Two years is the age I think is OK to introduce first phone/tablet apps. There are few available for a 2yo kid, but, in particular, the lego duplo apps "forest" and "ice-cream" I think are appropriate for that age. I haven't found any other, though, most were for older children. These apps, btw, combine well with playing with real blocks (I guess that's duplo's idea behind making those), so after playing a tablet game, your daughter can be asked to build some things she saw there with the blocks she has. And remember to limit the tablet-time to a sensible amount (we, for now, stick to one-play-per-day, which is around 10-15 minutes).

An indoor swing or a platform are an interesting idea. A swing is safer, while a platform improves body coordination and sense of balance. Both are fun.


  • We also like those duplo games. Good for problem solving. Another good one is Toca Band. They (Toca) also have a cooking game
    – MiniMum
    Oct 13, 2015 at 17:26

I have a similarly tireless 21 month old and it can be hard to keep up with his endless energy. We also only have to take care of him on weekends as he is in daycare during the week. However I feel this time while he is small and wants to spend a lot of time with his parents will pass way too fast so when I find things a bit overwhelming I try to remind myself of that.

We are pretty lucky in that he is quite good at entertaining himself. He does frequently look round for reassurance or approval but we don't need to be constantly interacting with him actively. Some of the things that he loves to do that he is happy to do by himself with occasional encouragement are:

  • puzzles - he has a range of easier and more difficult puzzles. If we want to get something done, we give him a puzzle that's easy enough to do by himself but not so easy that he does it too quickly and gets bored. If we have a bit of time to spare we do a more difficult one and help him.

  • our son also loves the type of duplo blocks with characters mentioned in the previous answer. He has a very simple set where he can make different animals that entertains him for a while. Also playmobil 123, and bristle blocks keep him amused for a long time. Anything like this where you can make a variety of things may be more interesting than just building a tower.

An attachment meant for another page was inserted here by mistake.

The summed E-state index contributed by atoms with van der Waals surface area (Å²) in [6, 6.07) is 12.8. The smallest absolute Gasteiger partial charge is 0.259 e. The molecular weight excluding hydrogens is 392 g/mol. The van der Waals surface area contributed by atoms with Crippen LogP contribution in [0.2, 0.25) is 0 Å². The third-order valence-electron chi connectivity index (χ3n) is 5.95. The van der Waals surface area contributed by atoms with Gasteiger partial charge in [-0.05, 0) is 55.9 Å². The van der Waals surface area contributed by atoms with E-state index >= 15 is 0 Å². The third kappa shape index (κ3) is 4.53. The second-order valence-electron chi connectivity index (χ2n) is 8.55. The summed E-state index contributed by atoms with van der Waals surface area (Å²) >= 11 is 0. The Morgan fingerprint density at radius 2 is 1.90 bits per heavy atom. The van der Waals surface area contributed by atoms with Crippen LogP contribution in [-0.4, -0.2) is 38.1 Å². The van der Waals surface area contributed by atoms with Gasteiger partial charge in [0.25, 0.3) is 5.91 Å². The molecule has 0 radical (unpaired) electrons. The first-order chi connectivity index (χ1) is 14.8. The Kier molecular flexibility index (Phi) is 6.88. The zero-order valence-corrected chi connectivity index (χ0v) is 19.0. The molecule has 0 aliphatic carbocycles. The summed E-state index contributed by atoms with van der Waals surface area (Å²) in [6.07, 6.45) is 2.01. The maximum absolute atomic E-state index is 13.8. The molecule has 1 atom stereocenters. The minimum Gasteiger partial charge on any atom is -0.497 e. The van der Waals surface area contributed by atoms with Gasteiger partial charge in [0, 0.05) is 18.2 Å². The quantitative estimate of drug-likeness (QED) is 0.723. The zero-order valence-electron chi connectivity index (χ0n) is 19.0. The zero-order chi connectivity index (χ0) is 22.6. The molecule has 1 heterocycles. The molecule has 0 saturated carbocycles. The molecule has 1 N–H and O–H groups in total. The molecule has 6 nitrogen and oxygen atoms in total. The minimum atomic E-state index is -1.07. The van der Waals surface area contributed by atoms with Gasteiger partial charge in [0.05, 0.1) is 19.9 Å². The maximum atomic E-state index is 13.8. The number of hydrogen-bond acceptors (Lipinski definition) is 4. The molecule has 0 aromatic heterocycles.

• play kitchen with pretend food, cups, plates, cooking equipment etc

  • drawing - he loves drawing and doesn't mind doing it by himself. Not sure how you can encourage your daughter to draw by herself but perhaps giving crayons and blank paper and allowing her to draw whatever she likes rather than setting any particular task will let her draw more independently

  • train sets. My toddler enjoys assembling train tracks and driving the trains around. You can get a small starter set and add to it if she enjoys it. He also likes other play transport items like cars, boats and tractors. Traditionally, these are more often seen as toys used by boys but I don't see why girls can't also enjoy them.

  • music - my toddler loves to listen to music - he likes nursery rhymes that he can recognise but he also enjoys the kind of music myself and my husband might listen to. He also likes to play music - banging a drum or xylophone or shaking bells or shakers.

Another thing that we find useful if we are trying to get something done and can't pay attention to his toys and playing is to get him to help out with chores. He will load the washing machine, help take things out, if I need to cook I sometimes stand him on a chair to watch (at a safe enough distance from any thing dangerous). He even likes watching the vacuuming.

As your daughter likes playing outside, can you take her for a day out one day of the weekend? Somewhere that you can all find something to enjoy? When you take her outside, can you show her things in a supervised way, like flowers, insects etc. It may take some energy to find things but could be easier than chasing after her all the time.

Our son rarely watches TV, maybe he's still a bit young to follow it but also he just doesn't like to sit still. But because he doesn't watch it much, it's more of a novelty and we can occasionally get him to sit in front of it for 15 mins or so when we need to do something that he can't be involved in.

Finally when I really do need a break, I find it's good to meet up with friends or relatives. They are always happy to pay attention to my son while I might have a chance to have an adult chat and a cup of tea.

  • What kind of trains do you recommend for a toddler? What kind of set?
    – Dariusz
    Oct 13, 2015 at 16:38
  • We have two types. One is wooden, called Brio which is the one I was thinking of when I said you can get a simple set and add to it. Another has a plastic track with a train which keeps moving by itself after you push it a bit. They are both suitable from about 18 months
    – MiniMum
    Oct 13, 2015 at 17:10

What does her daycare do? Surely they are not watching over your child specifically all day as they have other children to mind. Try doing some of the things that work there.


This is a timeless question, i'll add a timeless answer: sand!

My kid needed to be entertained all the time, except if there was sand to play with.